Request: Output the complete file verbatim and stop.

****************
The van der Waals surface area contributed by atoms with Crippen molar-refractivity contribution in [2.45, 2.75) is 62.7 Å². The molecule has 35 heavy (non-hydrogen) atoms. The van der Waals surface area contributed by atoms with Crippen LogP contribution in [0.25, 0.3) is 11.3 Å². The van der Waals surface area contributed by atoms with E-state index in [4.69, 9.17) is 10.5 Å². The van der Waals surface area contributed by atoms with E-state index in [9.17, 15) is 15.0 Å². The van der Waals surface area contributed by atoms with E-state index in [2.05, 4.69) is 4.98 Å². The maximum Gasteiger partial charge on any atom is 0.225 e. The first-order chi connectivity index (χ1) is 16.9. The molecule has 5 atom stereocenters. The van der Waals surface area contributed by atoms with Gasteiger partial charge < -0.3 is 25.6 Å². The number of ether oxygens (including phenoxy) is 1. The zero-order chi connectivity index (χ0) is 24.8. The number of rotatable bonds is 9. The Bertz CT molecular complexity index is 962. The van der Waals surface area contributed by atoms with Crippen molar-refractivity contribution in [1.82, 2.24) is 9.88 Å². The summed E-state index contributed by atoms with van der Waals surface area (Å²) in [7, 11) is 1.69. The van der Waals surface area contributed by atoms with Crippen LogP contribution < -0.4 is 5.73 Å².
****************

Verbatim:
The van der Waals surface area contributed by atoms with Crippen molar-refractivity contribution in [2.45, 2.75) is 62.7 Å². The molecule has 35 heavy (non-hydrogen) atoms. The van der Waals surface area contributed by atoms with Crippen LogP contribution in [0.25, 0.3) is 11.3 Å². The van der Waals surface area contributed by atoms with E-state index in [4.69, 9.17) is 10.5 Å². The van der Waals surface area contributed by atoms with E-state index in [9.17, 15) is 15.0 Å². The van der Waals surface area contributed by atoms with E-state index in [2.05, 4.69) is 4.98 Å². The maximum Gasteiger partial charge on any atom is 0.225 e. The first-order chi connectivity index (χ1) is 16.9. The molecule has 5 atom stereocenters. The van der Waals surface area contributed by atoms with Gasteiger partial charge < -0.3 is 25.6 Å². The number of ether oxygens (including phenoxy) is 1. The zero-order chi connectivity index (χ0) is 24.8. The number of rotatable bonds is 9. The Bertz CT molecular complexity index is 962. The van der Waals surface area contributed by atoms with Crippen molar-refractivity contribution in [1.82, 2.24) is 9.88 Å². The summed E-state index contributed by atoms with van der Waals surface area (Å²) in [7, 11) is 1.69. The van der Waals surface area contributed by atoms with Crippen LogP contribution < -0.4 is 5.73 Å².